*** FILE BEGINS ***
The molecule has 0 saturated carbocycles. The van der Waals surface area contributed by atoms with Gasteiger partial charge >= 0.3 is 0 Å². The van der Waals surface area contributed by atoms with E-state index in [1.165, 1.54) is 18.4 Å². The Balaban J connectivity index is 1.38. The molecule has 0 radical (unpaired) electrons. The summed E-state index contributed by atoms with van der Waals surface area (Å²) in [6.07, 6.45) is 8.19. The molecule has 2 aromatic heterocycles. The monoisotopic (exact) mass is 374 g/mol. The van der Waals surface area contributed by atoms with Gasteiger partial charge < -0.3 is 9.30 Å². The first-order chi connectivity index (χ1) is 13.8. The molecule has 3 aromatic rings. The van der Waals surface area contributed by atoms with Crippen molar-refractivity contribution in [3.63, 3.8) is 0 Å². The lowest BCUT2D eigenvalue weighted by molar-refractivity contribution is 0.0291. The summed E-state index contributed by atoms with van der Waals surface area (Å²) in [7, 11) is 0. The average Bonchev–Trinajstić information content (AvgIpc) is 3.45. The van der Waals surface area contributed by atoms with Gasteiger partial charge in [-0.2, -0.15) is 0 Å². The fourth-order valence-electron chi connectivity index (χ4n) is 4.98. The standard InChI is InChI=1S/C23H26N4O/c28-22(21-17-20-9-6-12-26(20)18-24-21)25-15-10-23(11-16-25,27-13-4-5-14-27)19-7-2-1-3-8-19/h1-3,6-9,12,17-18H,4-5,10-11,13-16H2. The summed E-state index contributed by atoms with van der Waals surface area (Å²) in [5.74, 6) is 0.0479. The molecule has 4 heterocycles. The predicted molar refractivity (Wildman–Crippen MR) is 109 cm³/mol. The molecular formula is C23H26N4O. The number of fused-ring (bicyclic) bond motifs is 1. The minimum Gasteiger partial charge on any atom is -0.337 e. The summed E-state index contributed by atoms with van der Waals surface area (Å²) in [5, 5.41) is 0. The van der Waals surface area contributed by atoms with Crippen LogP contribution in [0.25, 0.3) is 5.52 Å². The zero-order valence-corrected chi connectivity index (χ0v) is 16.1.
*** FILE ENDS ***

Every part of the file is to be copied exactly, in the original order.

The molecule has 0 saturated carbocycles. The van der Waals surface area contributed by atoms with Gasteiger partial charge >= 0.3 is 0 Å². The van der Waals surface area contributed by atoms with E-state index in [1.165, 1.54) is 18.4 Å². The Balaban J connectivity index is 1.38. The molecule has 0 radical (unpaired) electrons. The summed E-state index contributed by atoms with van der Waals surface area (Å²) in [6.07, 6.45) is 8.19. The molecule has 2 aromatic heterocycles. The monoisotopic (exact) mass is 374 g/mol. The van der Waals surface area contributed by atoms with Gasteiger partial charge < -0.3 is 9.30 Å². The first-order chi connectivity index (χ1) is 13.8. The molecule has 3 aromatic rings. The van der Waals surface area contributed by atoms with Crippen molar-refractivity contribution in [3.63, 3.8) is 0 Å². The lowest BCUT2D eigenvalue weighted by molar-refractivity contribution is 0.0291. The summed E-state index contributed by atoms with van der Waals surface area (Å²) in [7, 11) is 0. The average Bonchev–Trinajstić information content (AvgIpc) is 3.45. The van der Waals surface area contributed by atoms with Gasteiger partial charge in [-0.2, -0.15) is 0 Å². The fourth-order valence-electron chi connectivity index (χ4n) is 4.98. The standard InChI is InChI=1S/C23H26N4O/c28-22(21-17-20-9-6-12-26(20)18-24-21)25-15-10-23(11-16-25,27-13-4-5-14-27)19-7-2-1-3-8-19/h1-3,6-9,12,17-18H,4-5,10-11,13-16H2. The summed E-state index contributed by atoms with van der Waals surface area (Å²) in [5.74, 6) is 0.0479. The molecule has 4 heterocycles. The predicted molar refractivity (Wildman–Crippen MR) is 109 cm³/mol. The molecular formula is C23H26N4O. The number of fused-ring (bicyclic) bond motifs is 1. The minimum Gasteiger partial charge on any atom is -0.337 e. The summed E-state index contributed by atoms with van der Waals surface area (Å²) in [5, 5.41) is 0. The van der Waals surface area contributed by atoms with Crippen LogP contribution in [0.25, 0.3) is 5.52 Å². The zero-order valence-corrected chi connectivity index (χ0v) is 16.1.